Well-researched stories from around the web that bridge the gap between news and scholarship. Brought to you each Tuesday from the editors of JSTOR Daily.
Why birth is so dangerous for black Americans (The New York Times)
by Linda Villarosa
Black women and infants face far more danger in childbirth than white ones. Researchers used to think that was a matter of poverty and disadvantage. Now they know it’s also about the accumulated stresses of living in America as a black woman.
Why air strikes? (The Washington Post)
by Susan Hannah Allen and Carla Martinez-Machain
What was the point of the U.S. airstrike against Syria? Looking at how nations make choices about resolving international disputes, the decision appears predictable, but probably not very effective.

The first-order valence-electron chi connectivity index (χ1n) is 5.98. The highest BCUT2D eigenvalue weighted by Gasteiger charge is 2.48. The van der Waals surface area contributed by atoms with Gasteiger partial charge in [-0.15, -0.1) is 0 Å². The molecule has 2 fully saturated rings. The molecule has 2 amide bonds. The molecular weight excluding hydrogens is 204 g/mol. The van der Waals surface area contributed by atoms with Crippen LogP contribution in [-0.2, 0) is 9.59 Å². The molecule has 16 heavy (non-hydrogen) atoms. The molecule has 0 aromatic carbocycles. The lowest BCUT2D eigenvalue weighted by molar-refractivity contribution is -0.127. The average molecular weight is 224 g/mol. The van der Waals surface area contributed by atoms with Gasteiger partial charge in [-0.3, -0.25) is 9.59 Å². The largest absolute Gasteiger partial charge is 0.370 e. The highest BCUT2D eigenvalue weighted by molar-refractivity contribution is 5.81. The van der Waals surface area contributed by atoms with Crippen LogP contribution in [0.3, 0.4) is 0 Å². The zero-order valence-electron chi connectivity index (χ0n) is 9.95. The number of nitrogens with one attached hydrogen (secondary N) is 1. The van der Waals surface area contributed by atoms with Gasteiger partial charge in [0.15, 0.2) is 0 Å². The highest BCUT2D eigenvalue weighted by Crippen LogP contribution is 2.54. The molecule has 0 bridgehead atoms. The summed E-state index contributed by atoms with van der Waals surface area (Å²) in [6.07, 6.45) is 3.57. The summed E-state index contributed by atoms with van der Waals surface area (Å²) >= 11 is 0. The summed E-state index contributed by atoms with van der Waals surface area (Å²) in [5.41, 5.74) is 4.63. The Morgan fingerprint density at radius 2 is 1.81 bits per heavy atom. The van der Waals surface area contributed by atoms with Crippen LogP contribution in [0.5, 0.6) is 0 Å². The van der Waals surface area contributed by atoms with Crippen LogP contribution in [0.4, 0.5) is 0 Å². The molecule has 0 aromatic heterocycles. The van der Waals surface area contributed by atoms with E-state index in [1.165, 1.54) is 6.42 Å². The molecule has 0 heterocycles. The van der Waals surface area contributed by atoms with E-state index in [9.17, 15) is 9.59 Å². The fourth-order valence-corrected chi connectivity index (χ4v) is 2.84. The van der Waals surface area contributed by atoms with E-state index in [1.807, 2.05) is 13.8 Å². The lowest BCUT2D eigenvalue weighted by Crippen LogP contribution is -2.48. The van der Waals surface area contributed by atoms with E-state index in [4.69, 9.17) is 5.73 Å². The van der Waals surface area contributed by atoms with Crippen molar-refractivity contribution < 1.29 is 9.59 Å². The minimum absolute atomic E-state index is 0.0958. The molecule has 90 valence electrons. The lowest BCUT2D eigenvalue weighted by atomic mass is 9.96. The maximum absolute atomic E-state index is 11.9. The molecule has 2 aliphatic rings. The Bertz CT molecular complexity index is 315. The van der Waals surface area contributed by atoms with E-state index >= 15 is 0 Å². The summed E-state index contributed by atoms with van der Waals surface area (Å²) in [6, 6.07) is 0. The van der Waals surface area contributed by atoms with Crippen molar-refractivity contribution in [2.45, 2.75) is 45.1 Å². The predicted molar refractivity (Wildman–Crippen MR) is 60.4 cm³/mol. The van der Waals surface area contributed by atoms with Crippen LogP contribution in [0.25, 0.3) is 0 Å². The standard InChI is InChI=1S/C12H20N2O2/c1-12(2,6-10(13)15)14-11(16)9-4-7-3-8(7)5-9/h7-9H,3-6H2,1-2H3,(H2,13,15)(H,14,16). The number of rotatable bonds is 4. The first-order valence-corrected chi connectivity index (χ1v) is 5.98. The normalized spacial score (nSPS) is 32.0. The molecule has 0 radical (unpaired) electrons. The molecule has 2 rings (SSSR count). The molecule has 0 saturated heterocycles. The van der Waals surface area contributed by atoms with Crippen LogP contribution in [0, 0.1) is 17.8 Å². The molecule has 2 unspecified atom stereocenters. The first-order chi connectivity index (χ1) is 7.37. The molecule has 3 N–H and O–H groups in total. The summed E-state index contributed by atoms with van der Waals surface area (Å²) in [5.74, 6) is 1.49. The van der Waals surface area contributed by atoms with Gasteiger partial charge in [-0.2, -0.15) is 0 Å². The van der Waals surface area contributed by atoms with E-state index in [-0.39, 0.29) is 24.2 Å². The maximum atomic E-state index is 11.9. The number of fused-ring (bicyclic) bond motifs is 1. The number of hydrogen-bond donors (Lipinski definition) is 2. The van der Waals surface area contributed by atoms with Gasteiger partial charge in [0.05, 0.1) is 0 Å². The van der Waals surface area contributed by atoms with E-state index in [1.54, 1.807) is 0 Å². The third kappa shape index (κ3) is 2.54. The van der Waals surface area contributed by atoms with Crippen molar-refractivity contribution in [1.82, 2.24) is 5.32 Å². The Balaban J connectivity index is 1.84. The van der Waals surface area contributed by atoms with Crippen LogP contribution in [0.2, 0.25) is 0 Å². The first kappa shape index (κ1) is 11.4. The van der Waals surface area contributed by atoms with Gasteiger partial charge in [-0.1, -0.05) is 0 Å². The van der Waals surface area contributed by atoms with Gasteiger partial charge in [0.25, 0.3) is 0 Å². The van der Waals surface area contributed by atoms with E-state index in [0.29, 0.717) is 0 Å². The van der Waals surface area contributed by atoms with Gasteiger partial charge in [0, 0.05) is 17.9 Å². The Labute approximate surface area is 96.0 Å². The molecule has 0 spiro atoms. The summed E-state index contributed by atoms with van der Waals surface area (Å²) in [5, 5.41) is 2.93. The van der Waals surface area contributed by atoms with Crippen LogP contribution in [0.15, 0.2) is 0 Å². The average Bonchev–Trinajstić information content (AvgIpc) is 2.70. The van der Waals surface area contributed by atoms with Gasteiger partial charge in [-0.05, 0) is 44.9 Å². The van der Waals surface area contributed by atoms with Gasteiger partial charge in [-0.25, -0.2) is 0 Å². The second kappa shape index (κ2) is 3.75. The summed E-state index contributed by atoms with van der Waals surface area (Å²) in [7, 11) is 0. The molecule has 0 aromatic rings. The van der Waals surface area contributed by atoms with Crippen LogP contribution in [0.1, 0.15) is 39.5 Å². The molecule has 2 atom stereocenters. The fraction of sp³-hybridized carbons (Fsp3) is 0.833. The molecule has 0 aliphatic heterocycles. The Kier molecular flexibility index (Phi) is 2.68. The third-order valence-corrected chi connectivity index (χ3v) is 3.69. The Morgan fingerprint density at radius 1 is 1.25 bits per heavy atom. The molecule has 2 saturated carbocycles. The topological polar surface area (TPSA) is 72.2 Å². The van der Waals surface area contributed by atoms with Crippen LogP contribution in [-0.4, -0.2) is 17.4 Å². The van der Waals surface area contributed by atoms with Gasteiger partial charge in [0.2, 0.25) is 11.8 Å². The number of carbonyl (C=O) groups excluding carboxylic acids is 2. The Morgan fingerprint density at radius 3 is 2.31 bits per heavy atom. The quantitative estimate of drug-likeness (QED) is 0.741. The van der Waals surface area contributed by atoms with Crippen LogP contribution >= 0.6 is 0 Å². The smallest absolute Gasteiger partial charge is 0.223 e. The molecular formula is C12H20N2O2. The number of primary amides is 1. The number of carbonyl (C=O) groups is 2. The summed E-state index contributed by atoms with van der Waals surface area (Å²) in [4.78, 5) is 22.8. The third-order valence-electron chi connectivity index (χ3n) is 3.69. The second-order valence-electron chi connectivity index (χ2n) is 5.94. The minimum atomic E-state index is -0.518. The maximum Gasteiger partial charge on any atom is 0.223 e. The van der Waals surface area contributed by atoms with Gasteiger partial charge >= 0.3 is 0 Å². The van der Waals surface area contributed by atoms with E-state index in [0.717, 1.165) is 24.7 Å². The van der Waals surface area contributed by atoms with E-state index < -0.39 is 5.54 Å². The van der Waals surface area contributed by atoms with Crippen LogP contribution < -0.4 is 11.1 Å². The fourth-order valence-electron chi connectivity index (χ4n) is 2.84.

Are antidepressants like insulin? (New York Magazine)
by Danielle Tcholakian
Many people now using antidepressants may never be able to quit. Is that disturbing, or is it a sign that they’re getting the care they need?
Facebook and political science (Pacific Standard)
by Francie Diep
Facebook is working with social scientists to study the interactions between social media and the real world. Can this project produce reliable results?
Viruses to the rescue (Aeon)
by Emily Monosson
When antibiotics don’t work, could viruses help cure us? A century-old therapy that was eclipsed by penicillin is showing new promise.
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